Will Liverpool or Manchester United get back to the top first?
Liverpool and Manchester United is a peculiar rivalry. It might be "England's biggest game" but it has never truly been England's biggest game.
It is based on history and geography more than being a truly classic sporting rivalry, because England's two most successful clubs have rarely been challenging for the league title at the same time.
These days, while they aren't competing right at the top, the clubs find themselves in roughly the same position. Liverpool go into Sunday's clash at Anfield just three points behind United as both try to recapture their glory days.
For Liverpool, without a league title since 1990, that's become a way of life while, for Manchester United, it's a more sudden development that has come about since Sir Alex Ferguson retired in 2013.
With 38 league titles between them, these clubs don't consider the top four a proper achievement and both are focused on regeneration and working back towards the status of challenger. But which club is better equipped to get there first?
United's form over the past two months of this season has been extremely poor and the lack of excitement in their attacking play is a genuine concern. Nevertheless, if they can improve at that end of the pitch then the overall shape and structure of the side is very good.
The turnover in playing staff at Old Trafford over the past 18 months has been enormous. Therefore, whereas there was briefly a period when several key players were past their best, only Wayne Rooney, Bastian Schweinsteiger, Michael Carrick and Ashley Young are the wrong side of 30. Van Gaal has an extremely young side, packed with players who will steadily improve.
The downside of the turnover is that United find themselves without many genuinely top-class attackers. This season they've depended far too much upon talented youngsters like Memphis Depay (21-years-old) and Anthony Martial (20), both of whom would likely have been gradually eased into the side during previous, more successful campaigns.
Van Gaal's philosophy is partly to blame for the poor attacking performance but it's equally about players, who are not quite good enough for United's side. Traditionally United have had outstanding attackers who can't get in the starting XI but this season, and with Wayne Rooney out of form, they've barely had any at all.
And that is actually a good thing for United's long-term future. If they're a good side with a pretty poor collection of attackers, they should become a great side when they upgrade. Improving your team isn't all about spending money but United are one club that simply needs better footballers.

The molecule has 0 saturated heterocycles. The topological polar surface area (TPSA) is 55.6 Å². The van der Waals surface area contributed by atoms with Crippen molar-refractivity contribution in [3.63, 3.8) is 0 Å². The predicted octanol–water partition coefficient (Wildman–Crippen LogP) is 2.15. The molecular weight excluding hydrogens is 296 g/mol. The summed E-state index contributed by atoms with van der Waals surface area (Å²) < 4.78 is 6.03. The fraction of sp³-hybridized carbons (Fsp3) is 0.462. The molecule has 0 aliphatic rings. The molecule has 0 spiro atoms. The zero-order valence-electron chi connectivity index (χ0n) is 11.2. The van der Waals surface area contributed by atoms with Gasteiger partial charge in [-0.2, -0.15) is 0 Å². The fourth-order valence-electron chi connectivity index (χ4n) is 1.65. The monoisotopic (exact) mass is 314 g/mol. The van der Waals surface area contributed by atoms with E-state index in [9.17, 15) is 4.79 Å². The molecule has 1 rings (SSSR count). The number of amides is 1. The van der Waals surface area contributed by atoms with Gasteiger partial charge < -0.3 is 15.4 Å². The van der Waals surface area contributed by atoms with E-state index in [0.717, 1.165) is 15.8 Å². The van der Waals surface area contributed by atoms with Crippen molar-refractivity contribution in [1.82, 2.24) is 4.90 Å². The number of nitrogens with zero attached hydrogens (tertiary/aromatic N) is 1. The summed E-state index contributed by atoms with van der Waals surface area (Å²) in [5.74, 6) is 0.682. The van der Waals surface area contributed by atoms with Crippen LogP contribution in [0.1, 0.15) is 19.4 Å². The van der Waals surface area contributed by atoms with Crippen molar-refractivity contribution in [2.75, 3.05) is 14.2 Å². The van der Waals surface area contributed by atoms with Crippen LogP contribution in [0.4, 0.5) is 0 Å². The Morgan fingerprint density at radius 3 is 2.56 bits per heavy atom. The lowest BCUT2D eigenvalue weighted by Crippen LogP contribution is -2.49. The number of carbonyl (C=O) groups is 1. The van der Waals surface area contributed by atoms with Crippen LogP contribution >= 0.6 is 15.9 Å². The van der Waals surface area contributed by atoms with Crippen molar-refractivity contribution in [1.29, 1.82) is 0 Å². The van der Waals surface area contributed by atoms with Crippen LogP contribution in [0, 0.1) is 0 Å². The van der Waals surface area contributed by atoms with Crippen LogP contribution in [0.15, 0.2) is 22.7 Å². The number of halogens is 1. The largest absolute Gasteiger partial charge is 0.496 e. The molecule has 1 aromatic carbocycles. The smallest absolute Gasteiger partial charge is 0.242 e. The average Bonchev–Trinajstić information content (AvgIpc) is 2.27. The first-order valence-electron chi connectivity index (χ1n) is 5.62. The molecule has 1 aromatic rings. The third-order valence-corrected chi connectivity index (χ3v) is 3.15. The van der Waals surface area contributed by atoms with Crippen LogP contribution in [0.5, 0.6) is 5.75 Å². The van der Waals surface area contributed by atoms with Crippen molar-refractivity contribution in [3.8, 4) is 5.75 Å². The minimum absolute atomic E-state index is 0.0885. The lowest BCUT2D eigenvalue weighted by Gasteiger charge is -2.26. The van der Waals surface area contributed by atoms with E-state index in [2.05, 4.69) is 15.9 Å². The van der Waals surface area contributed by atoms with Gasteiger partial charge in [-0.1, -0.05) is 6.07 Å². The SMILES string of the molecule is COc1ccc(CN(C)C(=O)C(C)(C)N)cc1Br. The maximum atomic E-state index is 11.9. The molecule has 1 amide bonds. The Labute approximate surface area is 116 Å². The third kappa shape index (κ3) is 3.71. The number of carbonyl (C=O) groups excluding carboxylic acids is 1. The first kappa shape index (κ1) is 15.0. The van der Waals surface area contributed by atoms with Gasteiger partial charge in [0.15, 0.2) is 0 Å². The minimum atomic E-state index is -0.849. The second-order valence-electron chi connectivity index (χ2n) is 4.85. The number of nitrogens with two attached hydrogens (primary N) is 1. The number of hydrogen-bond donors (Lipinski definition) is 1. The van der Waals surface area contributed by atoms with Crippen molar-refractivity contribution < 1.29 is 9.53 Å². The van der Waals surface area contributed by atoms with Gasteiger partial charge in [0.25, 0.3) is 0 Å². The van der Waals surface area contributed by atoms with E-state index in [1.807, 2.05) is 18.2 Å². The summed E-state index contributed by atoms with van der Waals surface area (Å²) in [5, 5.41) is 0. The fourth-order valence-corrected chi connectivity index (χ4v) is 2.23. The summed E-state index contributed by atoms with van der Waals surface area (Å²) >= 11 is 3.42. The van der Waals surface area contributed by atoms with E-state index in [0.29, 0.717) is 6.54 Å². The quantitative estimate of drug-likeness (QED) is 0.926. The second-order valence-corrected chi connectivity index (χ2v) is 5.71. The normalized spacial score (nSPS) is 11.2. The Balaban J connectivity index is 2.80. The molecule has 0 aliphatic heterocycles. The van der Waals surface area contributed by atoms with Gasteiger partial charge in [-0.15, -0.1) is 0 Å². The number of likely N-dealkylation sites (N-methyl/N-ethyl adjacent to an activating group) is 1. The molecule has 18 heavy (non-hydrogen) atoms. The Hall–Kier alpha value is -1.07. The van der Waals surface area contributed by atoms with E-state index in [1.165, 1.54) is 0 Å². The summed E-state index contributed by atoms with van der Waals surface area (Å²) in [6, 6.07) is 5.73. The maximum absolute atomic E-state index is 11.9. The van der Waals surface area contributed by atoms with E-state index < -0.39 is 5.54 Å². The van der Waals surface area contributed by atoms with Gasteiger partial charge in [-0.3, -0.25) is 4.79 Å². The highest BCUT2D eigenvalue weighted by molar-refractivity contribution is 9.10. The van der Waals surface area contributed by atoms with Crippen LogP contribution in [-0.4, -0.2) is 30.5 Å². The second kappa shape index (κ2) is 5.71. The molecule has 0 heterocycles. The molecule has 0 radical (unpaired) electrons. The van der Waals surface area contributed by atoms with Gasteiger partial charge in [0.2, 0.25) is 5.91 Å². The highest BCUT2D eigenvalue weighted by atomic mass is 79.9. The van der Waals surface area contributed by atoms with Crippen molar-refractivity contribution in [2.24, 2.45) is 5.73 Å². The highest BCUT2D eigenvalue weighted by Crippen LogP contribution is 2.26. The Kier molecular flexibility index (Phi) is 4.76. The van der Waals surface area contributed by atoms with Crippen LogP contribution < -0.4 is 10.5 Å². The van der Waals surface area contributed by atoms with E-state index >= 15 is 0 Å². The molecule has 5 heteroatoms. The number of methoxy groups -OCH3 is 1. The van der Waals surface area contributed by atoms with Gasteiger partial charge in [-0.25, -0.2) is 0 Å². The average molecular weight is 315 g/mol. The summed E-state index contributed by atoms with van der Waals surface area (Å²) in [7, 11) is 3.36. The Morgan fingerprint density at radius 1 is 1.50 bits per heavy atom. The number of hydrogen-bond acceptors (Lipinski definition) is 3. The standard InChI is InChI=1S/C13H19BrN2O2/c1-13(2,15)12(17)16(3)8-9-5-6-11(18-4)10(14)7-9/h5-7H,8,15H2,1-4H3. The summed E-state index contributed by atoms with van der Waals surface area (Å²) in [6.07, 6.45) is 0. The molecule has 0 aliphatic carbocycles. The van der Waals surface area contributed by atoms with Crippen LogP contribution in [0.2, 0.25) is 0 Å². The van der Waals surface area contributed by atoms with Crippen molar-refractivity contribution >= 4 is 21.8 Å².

The side from Old Trafford also boast the second-highest wage bill in the Premier League, which is not something Liverpool can match.
Where Jurgen Klopp's side are in a similar position is in terms of average age. Of their major players, only Martin Skrtel and James Milner are 30 or over and Liverpool also have potential top-class players already in Roberto Firmino, Emre Can and, possibly, Philippe Coutinho.
Their main advantage over United, though, is probably in terms of their manager. While Van Gaal has won more titles in more countries than Klopp, there's a sneaking suspicion that he's actually slightly behind the times.
Klopp is a more modern manager, who has won a major league title in this era and who preaches concepts more suited to football in 2016. He also has the backing of supporters; even at this early stage, there appears a bond between the Anfield crowd and Klopp, which can't be said for the relationship between United fans and Van Gaal.
Liverpool have two problems, however. First, while they have a talented, young squad, it was not built by Klopp and therefore not packed with his type of player. It might take him a couple of transfer windows to properly overhaul the playing staff and even then there's the inevitable "settling in" period for new recruits. That makes a title challenge next season distinctly unlikely.
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The other issue is in terms of finances. Put bluntly, Liverpool have only the fifth-highest wage bill in the division and are considerably short of the top four. It's difficult for teams to consistently punch above their weight in this respect.
Nevertheless, there's some good news. The expansion of Anfield -- initially by around 9,000 seats hopefully next season and then by another 5,000 - should significantly boost Liverpool's match day revenue, which is currently around half that which is recouped by Manchester United and Arsenal.
To consistently compete with those clubs over a long-term period, this simply must improve. A significant proportion of these new seats will be commercial, which will do little to improve the atmosphere at Anfield, but will have unquestionable financial benefits.
Football is obsessed with the short-term; this is a world in which the cliche "you're only as good as your last game" is uttered without any irony. But in the longer term, both Manchester United and Liverpool are in good shape to return to winning ways.
It should happen sooner for United, who have everything in place aside from a few individuals, whereas Liverpool's attempts to claw back the gap to the Premier League's bigger clubs will depend upon stadium expansion, increased revenues and astute decision-making.
Ahead of a meeting between the two clubs in December 2014, Gary Neville famously said this fixture would be like "The Dog and Duck against The Red Lion" and it remains to be seen whether -- and when -- Liverpool and Manchester United will get back to the top.
We can be fairly sure, though, that ninth against sixth won't become the norm.